Creative Writing (BA)

Webster University English Department studentThe English Department's Creative Writing emphasis is a dynamic program featuring classes in poetry, fiction, drama, nonfiction, and translation supported by requirements and diverse electives in the study of literature. Creative writing is taught in workshops limited to 15 students by teachers who are themselves working, published writers. 

The primary focus of the program is on learning the art of reading as a writer: opening up influences, gathering strategies, widening the range of what's possible in a student's own writing. Students will discover the precarious balance between the solitary, private act of writing itself and the communal, public act of passing written work before the unblinking critical eye of the world. Publication as an end in itself is not the ultimate aim here; however, a dedicated faculty who are constantly writing and publishing operate on the assumption that students also will be seriously committed to the development of their own work.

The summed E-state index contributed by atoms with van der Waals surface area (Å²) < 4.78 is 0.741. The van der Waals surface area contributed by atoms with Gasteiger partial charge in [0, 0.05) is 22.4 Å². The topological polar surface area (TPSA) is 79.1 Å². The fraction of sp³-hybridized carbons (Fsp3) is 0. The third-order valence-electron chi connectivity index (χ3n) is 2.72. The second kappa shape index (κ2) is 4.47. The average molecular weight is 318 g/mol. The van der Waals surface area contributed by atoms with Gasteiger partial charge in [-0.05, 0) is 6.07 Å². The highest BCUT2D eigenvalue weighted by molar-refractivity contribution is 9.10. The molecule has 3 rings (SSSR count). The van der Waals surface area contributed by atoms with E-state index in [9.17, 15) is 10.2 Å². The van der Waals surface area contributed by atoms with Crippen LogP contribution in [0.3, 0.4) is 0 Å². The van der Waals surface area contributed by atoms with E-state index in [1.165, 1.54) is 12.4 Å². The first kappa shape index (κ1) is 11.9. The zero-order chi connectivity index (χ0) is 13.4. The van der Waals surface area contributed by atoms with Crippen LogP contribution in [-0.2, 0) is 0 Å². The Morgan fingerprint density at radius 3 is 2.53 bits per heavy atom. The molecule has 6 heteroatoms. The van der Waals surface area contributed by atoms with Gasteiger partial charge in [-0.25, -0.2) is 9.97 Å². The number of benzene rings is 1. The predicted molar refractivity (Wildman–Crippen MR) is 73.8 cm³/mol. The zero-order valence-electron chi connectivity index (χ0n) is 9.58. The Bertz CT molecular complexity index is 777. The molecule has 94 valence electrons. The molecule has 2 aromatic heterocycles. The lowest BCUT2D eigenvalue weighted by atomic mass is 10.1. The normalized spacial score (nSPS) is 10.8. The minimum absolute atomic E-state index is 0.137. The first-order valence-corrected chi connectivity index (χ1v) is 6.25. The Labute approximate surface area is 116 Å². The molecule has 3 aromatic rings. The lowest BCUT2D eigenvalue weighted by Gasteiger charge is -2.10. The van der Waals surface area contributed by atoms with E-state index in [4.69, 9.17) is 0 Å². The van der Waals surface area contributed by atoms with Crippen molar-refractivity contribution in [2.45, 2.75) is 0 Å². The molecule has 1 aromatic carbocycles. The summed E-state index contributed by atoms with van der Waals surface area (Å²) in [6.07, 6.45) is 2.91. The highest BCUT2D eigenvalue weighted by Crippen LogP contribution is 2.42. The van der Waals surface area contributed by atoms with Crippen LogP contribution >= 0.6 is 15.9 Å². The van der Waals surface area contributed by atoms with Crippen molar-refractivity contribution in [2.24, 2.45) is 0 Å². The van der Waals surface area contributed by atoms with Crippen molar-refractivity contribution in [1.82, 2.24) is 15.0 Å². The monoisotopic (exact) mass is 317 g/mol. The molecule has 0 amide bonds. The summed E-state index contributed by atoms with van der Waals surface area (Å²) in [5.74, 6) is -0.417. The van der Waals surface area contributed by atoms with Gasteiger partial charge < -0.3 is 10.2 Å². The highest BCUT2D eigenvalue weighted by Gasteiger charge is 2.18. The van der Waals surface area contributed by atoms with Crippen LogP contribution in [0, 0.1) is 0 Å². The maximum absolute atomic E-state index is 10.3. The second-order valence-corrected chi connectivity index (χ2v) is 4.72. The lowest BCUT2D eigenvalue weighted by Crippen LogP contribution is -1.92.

For more detailed degree requirements, check out the degree emphasis in the undergraduate catalog.

Points of Distinction

  • Small classes, high standards, and a congenial atmosphere combine to foster each student's individual growth as a writer.
  • St. Louis is home to a thriving and cosmopolitan literary scene with Creative Writing MFA programs at multiple regional universities, long-standing community reading series which bring talent to St. Louis from all over the country, and highly-respected literary magazines like River Styx and December alongside up-and-comers like Architrave and Bad Shoe.
  • Classes are small and discussion-oriented, encouraging students to learn from one another.
  • Webster’s Visiting Writers Series gives students firsthand access to well-known and well-respected writers. Visiting writers have included Billy Collins, George Saunders, and Lynda Barry.
  • The English department is a close-knit community of students and professors who meet regularly for readings, book discussions, etc. in the cozy Pearson House on campus.
  • Student publications The Green Fuse and The Mercury give students experience with publishing their own creative and academic work, as well as working on the back-end of a publication.